Of course, this being Kyoukai no Rinne, the food at the Shinigmai First Festival turns out to be truly awful (pigs preparing pork buns and octopus making takoyaki can’t possibly be a good idea).  But while Rinne doesn’t “win” by making it out of the Promise in the Underworld, he wins bigger by going back to search for Mamiya Sakura and choosing her over bad noodles.  We even get a final scene where Rokundo-kun gets a magnificent spread and actually gets to eat some of it, and not only that – a private moment with Mamiya Sakura where he actually calls her by first name only.  But this is still Kyoukai no Rinne, so we can’t go with an outright happy ending – though bringing everyone together “because it’s the last episode” is a suitably cheeky way for Rinne to close.

I sincerely, wholeheartedly hope this isn’t the last episode we see of Kyoukai no Rinne.  I never paid as much attention to it as I should have and in truth, the second season was actually the best one, but damm it – I love this show.  Unabashedly, sentimentally love it.  To be as consistently funny for as long as this series has is a real achievement, and its absence will leave a far bigger hole in my anime life than I probably ever realized while it was airing.  I wouldn’t say I’m terribly hopeful that there will be more Kyoukai no Rinne in anime form, and while I enjoy the manga this is a case where the experience just isn’t the same – anime is the medium that suits Rinne best.  If this is it, all I can say is “thanks” – you’ve made my Saturdays a whole lot better over the past few years.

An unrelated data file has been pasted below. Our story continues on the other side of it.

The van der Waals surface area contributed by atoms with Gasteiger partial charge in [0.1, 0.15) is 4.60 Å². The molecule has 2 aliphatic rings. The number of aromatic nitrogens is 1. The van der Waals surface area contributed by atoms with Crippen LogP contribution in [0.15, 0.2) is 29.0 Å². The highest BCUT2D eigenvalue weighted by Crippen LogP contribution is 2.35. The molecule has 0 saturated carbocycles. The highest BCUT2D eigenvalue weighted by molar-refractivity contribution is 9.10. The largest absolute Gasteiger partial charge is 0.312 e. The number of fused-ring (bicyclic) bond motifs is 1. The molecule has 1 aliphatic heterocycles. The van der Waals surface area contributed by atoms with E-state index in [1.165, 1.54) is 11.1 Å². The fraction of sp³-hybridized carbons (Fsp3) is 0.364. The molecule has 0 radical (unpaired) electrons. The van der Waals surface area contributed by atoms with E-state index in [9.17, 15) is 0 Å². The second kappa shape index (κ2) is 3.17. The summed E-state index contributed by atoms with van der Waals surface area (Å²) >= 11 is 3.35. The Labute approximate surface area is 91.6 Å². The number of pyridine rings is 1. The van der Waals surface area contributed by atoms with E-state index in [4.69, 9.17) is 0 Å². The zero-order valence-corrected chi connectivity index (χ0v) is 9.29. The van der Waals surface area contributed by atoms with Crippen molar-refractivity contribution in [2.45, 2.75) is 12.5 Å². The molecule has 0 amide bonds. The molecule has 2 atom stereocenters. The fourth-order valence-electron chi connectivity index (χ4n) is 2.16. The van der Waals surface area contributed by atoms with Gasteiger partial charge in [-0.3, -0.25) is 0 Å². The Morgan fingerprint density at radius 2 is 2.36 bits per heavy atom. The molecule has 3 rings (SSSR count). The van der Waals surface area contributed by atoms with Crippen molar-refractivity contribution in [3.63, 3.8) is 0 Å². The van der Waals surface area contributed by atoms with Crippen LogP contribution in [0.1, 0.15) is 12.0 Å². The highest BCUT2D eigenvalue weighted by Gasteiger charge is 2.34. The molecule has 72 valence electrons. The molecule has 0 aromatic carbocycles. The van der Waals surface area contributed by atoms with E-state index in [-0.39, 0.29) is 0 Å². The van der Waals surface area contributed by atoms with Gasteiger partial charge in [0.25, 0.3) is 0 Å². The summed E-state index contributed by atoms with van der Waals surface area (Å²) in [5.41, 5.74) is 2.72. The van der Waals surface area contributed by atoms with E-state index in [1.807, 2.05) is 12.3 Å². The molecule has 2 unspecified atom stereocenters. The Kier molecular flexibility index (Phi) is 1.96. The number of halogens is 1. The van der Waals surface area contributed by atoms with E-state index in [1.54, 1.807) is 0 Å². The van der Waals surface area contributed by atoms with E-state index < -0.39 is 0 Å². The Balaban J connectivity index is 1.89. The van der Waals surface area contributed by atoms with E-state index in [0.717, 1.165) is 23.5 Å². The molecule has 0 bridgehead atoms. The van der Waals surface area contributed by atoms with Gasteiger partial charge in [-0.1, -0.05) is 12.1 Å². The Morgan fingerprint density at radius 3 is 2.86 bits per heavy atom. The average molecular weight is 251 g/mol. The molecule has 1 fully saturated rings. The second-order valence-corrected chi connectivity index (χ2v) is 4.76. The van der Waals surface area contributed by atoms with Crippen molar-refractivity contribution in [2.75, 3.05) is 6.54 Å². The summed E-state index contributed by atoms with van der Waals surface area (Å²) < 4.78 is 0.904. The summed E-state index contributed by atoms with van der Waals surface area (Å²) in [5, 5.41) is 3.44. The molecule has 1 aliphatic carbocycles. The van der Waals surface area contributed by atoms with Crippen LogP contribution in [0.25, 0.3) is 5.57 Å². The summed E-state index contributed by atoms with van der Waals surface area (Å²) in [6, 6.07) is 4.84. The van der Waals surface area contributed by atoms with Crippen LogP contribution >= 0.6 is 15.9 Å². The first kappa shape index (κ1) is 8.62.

1. T

    Thank you for blogging this for all three seasons. It’s always fun to read someone else’s reaction to a show you enjoy, especially when you don’t know many other people watching it. Thanks again.

  2. Blogging the obscure ones is always the most rewarding. Thanks for following.

  3. I

    Thanks from me too. Its not really a show that needs long detailed posts, being a simple and entertaining comedy, but it was a nice reminder that each episode was out. Time to chuckle.

  4. Rinne is that show that embodies the concept of “you don’t know what you have until it’s gone”. While I’m betting on a miracle that would give us a season 4 (or whatever is needed until the story is done), I’m not holding my breath for it.

    Enzo, thank you for blogging this severely underrated gem. Your on-point commentary is a essential to this show as the exceptional narrator is.

  5. R

    Thanks Enzo for blogging this show for all three seasons. Rinne has become such a staple that I, too, forgot one day it would be gone… Yes, another season would be great, as slim a chance as we could get. If only, they could make this show an ongoing one…

  6. b

    Thank you for covering this show, Enzo. It’s been a pleasant ride. I really enjoyed the characters introduced this season (Annette and Ichigo were some of my favorites, actually,) and I hope we get more of this series sometime.

  7. Z

    That Orpheus scene was one of the funniest bit of anime, *because* it was played so straight.

    I might not have commented much, but I always watched, and always read your review when you posted for it. I’m gonna miss both of those things now.

  8. Yes, that scene was a comic masterpiece. It really felt like they were thanking Tessyou-san for his legendary work over three seasons by giving him that moment.